Review: The Gods are Playing Ninepins – ‘pacy, punchy, brilliant’

Last month, the award-winning Rosemary Branch Theatre in Islington staged a reading of a new play by Janie Booth. The notes for The Gods are Playing Ninepins had suggested it was a serious drama, but it’s very much a comedy which had me in stitches from the opening lines.

Set in East London, an elderly woman, Barbara (Josie Kidd), living alone returns home from the pub to be confronted by Ali (Arman Mantella) and Mehmet (Mazlum Kortas), two young Turkish Cypriot burglars. A frightening exchange plays out between these characters, but the warm-hearted, intelligent old lady manages to defuse the situation. Sometime later Barbara’s controlling daughter Eleanor (Charlie Clemmoew) pays her a visit. Things get tense again…

As this was only a reading there is also a narrator on stage, who helps set the scene for the 75-minute play. Yet even without any stage décor, props and movement, The Gods are Playing Ninepins is highly absorbing – and its story timely.

The script is pacy, punchy and full of brilliant observations, including about the world of Turks. At various points in the play the characters remind us about the difference between ‘Turks’ and ‘Turkish Cypriots’, as well as feelings towards Greeks. Even the Fatiha prayer makes an appearance!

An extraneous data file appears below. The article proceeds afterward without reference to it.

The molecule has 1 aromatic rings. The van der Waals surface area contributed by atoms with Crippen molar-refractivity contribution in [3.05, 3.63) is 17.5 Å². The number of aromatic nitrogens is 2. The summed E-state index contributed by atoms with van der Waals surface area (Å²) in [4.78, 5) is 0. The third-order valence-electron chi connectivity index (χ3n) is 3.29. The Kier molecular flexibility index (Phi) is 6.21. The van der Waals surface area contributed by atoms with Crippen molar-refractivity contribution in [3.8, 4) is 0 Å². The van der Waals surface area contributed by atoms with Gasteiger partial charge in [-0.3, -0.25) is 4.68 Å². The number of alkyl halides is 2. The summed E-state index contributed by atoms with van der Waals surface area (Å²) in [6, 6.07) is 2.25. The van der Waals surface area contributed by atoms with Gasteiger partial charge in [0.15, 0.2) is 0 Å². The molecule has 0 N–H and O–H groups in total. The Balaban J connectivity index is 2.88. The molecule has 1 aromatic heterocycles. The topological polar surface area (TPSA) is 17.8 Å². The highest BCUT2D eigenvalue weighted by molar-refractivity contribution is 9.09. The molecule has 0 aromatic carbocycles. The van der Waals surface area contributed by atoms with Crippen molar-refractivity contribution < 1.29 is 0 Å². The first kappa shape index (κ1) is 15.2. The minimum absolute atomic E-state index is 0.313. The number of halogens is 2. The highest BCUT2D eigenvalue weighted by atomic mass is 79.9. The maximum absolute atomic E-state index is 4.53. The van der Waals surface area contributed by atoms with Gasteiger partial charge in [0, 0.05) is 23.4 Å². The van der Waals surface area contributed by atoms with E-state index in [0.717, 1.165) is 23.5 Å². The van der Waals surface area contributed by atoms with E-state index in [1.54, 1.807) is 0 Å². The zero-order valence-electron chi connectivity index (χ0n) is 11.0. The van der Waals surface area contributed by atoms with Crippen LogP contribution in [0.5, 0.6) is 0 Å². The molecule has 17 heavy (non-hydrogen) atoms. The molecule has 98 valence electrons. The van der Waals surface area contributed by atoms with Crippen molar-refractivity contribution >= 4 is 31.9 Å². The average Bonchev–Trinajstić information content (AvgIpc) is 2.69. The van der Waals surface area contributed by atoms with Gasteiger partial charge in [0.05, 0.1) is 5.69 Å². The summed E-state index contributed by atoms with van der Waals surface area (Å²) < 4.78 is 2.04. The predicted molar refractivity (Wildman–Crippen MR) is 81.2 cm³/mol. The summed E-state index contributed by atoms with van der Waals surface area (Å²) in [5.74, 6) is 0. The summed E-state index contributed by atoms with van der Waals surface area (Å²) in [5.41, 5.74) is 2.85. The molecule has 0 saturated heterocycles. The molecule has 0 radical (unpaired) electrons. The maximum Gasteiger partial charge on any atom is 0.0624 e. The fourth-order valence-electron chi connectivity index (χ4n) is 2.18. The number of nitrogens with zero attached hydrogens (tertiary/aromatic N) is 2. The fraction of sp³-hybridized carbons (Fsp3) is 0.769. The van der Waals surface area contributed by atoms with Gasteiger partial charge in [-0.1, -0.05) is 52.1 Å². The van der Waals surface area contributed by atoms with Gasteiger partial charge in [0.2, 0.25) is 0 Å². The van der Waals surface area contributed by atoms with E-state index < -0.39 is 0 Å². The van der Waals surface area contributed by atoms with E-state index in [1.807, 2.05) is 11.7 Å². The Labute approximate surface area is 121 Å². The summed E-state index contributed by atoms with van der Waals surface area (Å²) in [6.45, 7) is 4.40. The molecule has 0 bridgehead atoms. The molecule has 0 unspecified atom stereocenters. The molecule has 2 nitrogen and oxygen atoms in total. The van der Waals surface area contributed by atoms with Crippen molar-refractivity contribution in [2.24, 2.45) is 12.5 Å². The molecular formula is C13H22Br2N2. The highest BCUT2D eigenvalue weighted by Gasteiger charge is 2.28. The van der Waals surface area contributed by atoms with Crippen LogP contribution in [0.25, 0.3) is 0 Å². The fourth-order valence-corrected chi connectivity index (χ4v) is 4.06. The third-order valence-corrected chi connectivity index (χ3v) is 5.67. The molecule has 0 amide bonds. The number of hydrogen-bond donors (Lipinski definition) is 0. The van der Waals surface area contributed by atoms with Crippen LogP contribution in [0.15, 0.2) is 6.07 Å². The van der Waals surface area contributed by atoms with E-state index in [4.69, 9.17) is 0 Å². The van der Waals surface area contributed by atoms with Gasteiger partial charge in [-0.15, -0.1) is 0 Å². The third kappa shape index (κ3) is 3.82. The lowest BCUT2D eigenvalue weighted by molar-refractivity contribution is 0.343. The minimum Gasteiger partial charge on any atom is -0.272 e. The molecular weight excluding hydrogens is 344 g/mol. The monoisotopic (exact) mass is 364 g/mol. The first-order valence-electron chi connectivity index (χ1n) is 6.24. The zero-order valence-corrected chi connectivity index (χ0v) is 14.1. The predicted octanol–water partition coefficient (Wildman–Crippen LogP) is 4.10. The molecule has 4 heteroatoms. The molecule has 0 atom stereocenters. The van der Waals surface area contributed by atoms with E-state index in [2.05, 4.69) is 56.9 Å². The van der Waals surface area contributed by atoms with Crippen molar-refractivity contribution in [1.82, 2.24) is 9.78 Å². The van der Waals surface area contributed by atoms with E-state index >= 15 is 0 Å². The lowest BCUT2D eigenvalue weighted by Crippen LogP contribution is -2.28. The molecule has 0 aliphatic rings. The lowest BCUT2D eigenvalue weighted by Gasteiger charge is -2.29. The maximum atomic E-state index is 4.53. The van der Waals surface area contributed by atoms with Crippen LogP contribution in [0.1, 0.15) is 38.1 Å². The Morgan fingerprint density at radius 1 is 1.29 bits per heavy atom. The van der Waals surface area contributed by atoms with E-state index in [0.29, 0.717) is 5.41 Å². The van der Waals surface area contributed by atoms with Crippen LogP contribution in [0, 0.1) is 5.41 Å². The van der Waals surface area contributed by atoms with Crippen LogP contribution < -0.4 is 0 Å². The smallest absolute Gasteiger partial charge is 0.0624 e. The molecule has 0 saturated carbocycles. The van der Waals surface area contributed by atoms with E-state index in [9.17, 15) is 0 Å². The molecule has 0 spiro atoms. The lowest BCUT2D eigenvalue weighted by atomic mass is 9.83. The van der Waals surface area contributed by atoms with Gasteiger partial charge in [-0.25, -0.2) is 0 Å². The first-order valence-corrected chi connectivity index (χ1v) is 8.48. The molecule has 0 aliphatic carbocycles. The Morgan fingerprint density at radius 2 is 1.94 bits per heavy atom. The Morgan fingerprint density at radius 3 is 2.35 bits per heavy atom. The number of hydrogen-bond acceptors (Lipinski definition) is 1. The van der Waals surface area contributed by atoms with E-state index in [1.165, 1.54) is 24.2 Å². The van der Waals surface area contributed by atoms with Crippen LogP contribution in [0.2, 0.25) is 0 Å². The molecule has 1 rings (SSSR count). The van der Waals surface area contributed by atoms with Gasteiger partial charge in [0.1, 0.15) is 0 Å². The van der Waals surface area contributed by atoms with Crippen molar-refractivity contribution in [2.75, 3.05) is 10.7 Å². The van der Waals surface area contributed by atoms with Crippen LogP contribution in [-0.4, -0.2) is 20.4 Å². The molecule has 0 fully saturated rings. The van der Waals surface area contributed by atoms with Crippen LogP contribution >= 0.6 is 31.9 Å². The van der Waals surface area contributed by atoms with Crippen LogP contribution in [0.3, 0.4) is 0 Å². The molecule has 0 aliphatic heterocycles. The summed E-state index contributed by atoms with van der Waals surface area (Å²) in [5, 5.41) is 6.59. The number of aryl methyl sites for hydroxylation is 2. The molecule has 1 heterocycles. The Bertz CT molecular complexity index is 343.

The casting was inspired. The narrator, Josie and Charlie are all very experienced actors who have appeared in lots of British film, TV and theatre. Newcomers they may be, but Mazlum and Arman fitted in perfectly.

Ali is really a gentle giant, while Mehmet has the ‘brains’ and is the nastier of the two. They enjoy a great repartee playing off each other. Any fears about typecasting ethnics in ‘baddie’ roles disappear, as another key part of our community values – respecting our elders – also comes to the fore. The inner conflict that Mehmet in particular faces trying to deal with these two conflicting characteristics is hilarious.

The readings were done to celebrate the Rosemary Branch Theatre’s 20th anniversary, which is very local to Janie Booth, herself an actor and playwright.  The fantastic response to the show has encouraged her to seek funding to create proper production of the play. Watch this space!

It was also great to learn that both Turkish Cypriot actors found out about the casting for The Gods are Playing Ninepins through T-VINE’s appeal in January. We caught up with both these rising stars after their performance: here’s what Arman Mantella and Mazlum Kortas had to tell us about themselves.

Main picture of The Gods Are Playing Ninepins courtesy of Harriet George